- The Washington Times - Thursday, September 4, 2003

A wave of bombings has been aimed at local Iraqi leaders. Shi’ite cleric Ayatollah Mohammed Baqer al-Hakim and more than 80 of his followers were killed in Najaf on Aug. 29. A bomb on Sept. 2 in Baghdad was apparently aimed at police chief Hassan Ali. Abdel-Aziz al-Hakim, brother the of slain ayatollah and a member Iraq’s governing council, has denounced the United States for its lax security.

These new attacks have brought forth more calls for the United States to involve the “international community” in Iraq, especially through the creation of a United Nations authorized multilateral force. President Bush and Secretary of State Colin Powell have reportedly agreed to move toward this option with a new U.N. resolution.

The problem with this approach is that there is no such thing as the international community. The bitter debate prior to the war clearly showed the United Nations to be an arena of conflicting national interests and ambitions. The situation is not surprising, nor has it changed. The same governments that opposed Washington before the war now demand a voice in running post-war Iraq in exchange for even minimal military and financial aid. This would be a bad bargain for Washington, as it would make Iraq more difficult to govern in conformity with U.S. war aims. It would also send a message to the world that the United States does not have what it takes to play the leadership role it has staked out for itself.

As Iraq gropes toward a more democratic future, it is inevitable than competing factions and parties will form. The U.N.-sponsored presence of foreign troops, business interests and figures of authority with anti-American agendas would lead to domestic political alliances backed by outside resources to contest against those who have cooperated with the United States. There is enough danger already from the covert aid being provided by Syria and Iran to Saddam loyalists and radical Muslims without inviting in more outside interests who could act openly to undermine the U.S. position. This would be more dangerous than terrorism.

The current level of violence does not cross the threshold between terrorism and guerrilla warfare, yet. Terrorism is the weapon of the weak and cannot defeat the superior military presence of the United States and its allies. Mr. Bush cannot be seen as terrorized into retreating, though there is the danger that continuing casualties could be exploited politically by some Democrats who do seem prone to being terrorized.

According to the foremost theorist of guerrilla warfare, Mao Tse-tung, among the missions to be conducted in the early stages of revolution are “raiding and mining the enemy” and “cleaning up traitors and spies.” Ambushing American troops, destroying infrastructure and assassinating Iraqi leaders all fit this stage of war. The objective is to undermine U.S. confidence. There are then two paths toward the expansion of the “revolutionary” movement.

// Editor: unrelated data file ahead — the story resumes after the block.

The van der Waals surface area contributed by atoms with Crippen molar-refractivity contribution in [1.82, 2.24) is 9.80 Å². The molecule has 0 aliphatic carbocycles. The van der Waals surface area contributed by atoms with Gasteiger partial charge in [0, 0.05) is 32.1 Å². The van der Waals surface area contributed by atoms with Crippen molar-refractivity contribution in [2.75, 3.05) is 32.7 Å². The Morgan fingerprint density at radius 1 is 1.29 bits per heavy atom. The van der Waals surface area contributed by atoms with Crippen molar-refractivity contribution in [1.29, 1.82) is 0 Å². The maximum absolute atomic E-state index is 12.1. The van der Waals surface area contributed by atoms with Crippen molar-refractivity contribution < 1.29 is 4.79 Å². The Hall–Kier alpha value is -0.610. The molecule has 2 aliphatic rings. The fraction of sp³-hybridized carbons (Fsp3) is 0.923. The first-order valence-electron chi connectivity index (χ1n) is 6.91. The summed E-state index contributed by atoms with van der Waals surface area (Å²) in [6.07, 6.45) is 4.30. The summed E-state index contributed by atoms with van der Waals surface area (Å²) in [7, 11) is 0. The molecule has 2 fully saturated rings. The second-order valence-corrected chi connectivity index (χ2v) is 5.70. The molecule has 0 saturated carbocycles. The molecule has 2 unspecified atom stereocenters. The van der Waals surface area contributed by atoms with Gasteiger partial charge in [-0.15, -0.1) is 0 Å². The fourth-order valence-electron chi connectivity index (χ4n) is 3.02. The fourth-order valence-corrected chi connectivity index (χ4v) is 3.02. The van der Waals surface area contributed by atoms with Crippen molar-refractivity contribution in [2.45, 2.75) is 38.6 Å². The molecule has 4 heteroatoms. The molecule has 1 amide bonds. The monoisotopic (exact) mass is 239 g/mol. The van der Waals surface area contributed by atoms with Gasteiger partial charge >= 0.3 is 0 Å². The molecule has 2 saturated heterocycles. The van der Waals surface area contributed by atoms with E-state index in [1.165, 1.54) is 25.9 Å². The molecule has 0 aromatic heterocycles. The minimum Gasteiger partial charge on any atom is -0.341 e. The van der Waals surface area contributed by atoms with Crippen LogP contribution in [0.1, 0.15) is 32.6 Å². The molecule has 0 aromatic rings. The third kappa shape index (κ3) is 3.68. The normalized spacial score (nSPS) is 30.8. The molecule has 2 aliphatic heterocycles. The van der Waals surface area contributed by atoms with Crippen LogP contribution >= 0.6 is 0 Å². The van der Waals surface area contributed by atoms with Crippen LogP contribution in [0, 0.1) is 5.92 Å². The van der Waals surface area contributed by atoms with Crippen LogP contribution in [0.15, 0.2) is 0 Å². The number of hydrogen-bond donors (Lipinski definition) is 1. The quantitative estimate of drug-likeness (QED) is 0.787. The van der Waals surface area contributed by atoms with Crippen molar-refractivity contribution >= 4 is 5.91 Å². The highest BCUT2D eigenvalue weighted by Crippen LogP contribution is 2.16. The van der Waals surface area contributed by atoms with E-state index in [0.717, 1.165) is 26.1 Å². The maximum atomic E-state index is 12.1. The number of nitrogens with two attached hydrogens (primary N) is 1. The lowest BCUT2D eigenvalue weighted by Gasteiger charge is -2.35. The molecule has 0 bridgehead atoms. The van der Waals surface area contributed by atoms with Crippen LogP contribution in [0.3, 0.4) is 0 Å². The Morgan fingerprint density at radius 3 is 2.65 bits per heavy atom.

First is gaining outside support, Money, weapons and even “volunteer” troops are needed to give insurgents the means to fight. Foreign sanctuaries are important for training and protection of fighters, or at least their leaders. Diplomatic support is also important in weakening the position of the legitimate government and perhaps reducing the aid it receives from abroad. A major U.N. role in Iraq could lead to calls for mediation and “power sharing” to the benefit of the insurgents, a tactic with a proven record of disaster for U.S. policy.

Second, and most essential, is expanding the number of fighters under rebel command. The Islamic militants flowing into Iraq are important in this early stage, but the final revolutionary push will have to come from mobilized Iraqi radicals. As Mao knew, victory comes only when guerrillas are strong enough to shift to “mobile warfare” and large-scale combat that can annihilate government units. Political collapse and the disintegration of armed resistance follows such a show of force.

Such an outcome is not imminent nor inevitable. Washington must not panic and reach for a U.N. cure that is worse than the disease. The U.S. still has the means to mop up resistance in Iraq before it can grow.

The “shock and awe” of U.S. firepower is weakened when American soldiers are shown to be all too mortal in close combat. That the media has not reported heavy casualties among those who are ambushing U.S. units gives the impression that militants can prove themselves heroic and “make their bones” with impunity. Sustained violence on these terms is an effective recruiting tool. To counter its appeal, the United States must make the point forcefully that any attack on U.S. forces is a suicide mission that will fail.

The U.S. authorities in Iraq must also dry up the pool of unemployed and alienated men of military age, in particular the ex-soldiers of the deposed regime. Nothing better illustrates the old adage that idle hands fill the devil’s workshop better than a demobilized army in a disrupted society. When Washington looks for allies to provide troops to police Iraq, the first place it should look is within Iraq itself. A post-Saddam Iraq government that cannot recruit troops to defend the new order will not endure. The United States must find and protect local leaders who can gain broad loyalty. The U.S. promise of a better Iraq is real, but it needs to recruit Iraqis willing to fight to defend this vision of progress or the forces of reaction will return with fire and sword.

William R. Hawkins is senior fellow at the U.S. Business and Industry Council.

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